Monday, August 15, 2011

Kreidler fines Regence $100,000 for not covering contraceptives

About a year ago we told you of how Regence BlueShield unfairly denied contraceptive coverage to nearly a 1,000 women.

Today, we fined the company $100,000 for violating state law.

Washington State Insurance Commissioner Mike Kreidler learned of the denial from a consumer who called his office to complain. Regence covered the insertion of her contraceptive of choice -the intrauterine contraceptive device (IUD) but denied her claim for the cost of it removing it.

According to Regence, removing an IUD was not "medically necessary" simply because the device was outdated or the woman wanted to become pregnant. The company was ordered to reprocess all similar 984 claims from Jan. 1, 2002-May 25, 2010, totalling $148,740.37.

In addition to the $100,000 fine, Regence also must pay 8 percent interest to the policyholders on each the claims that were improperly denied. Here's a link to our order.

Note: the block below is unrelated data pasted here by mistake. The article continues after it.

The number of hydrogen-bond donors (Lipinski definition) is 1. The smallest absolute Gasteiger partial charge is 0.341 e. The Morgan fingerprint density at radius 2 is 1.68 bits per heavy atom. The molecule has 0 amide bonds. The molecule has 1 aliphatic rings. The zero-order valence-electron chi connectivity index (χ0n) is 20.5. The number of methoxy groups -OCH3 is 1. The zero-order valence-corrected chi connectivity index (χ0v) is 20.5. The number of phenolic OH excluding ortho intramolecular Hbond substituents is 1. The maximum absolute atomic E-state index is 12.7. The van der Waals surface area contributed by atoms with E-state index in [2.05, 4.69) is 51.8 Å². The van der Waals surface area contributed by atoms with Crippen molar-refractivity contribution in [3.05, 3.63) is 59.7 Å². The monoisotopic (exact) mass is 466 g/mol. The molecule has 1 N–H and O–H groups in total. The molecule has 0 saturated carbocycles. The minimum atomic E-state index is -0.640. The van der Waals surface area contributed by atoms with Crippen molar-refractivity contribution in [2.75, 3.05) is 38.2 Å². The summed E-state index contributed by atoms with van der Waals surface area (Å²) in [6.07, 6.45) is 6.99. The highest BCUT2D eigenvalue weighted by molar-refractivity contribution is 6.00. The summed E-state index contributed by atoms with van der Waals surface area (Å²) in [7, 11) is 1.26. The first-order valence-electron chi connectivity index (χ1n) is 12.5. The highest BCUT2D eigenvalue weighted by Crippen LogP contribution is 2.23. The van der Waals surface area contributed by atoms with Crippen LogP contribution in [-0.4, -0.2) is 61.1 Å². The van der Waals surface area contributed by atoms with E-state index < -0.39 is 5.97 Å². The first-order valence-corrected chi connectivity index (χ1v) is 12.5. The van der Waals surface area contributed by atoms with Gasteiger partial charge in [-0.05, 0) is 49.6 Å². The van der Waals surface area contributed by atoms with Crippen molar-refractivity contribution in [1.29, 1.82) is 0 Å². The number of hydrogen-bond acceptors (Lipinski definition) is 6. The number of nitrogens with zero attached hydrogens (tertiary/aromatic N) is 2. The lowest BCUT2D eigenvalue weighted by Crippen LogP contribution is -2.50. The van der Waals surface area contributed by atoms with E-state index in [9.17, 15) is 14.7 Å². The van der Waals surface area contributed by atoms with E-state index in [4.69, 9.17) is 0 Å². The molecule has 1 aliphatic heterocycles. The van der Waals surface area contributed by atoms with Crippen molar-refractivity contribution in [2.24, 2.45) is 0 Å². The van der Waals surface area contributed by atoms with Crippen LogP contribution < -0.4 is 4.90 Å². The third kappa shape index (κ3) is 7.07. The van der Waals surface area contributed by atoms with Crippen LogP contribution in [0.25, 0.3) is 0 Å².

So what's the lesson here? If you believe your health insurer is treating you unfairly, give us a call (1-800-562-6900) or file a complaint online. Of the 984 women who were denied coverage by Regence, only three appealed the decision -- and all the denials were upheld. One woman's call to our office resulted in coverage for nearly a thousand other women.

Percentage of uninsured motorists, by state

Each year, the Insurance Research Council, an industry group, estimates the number of uninsured drivers, by state.

The IRC estimates that in 2009 -- there's a lag time in the data -- roughly 1 out of every 7 drivers on the road has no insurance coverage. That's a slight improvement from the previous year, when the recession is believed to have led to a spike in the number of uninsured motorists.

The highest number of uninsured motorists, the group says, is in Mississippi (an astounding 28 percent), followed by New Mexico (26 percent) and a three-way tie between Tennessee, Oklahoma and Florida (all at 24 percent). Washington comes in at 16 percent, along with states like Indiana, Arkansas, Ohio and Georgia. Oregon and Idaho are among the lowest in the country, at 10 percent and 8 percent.

(Here's the full list, posted by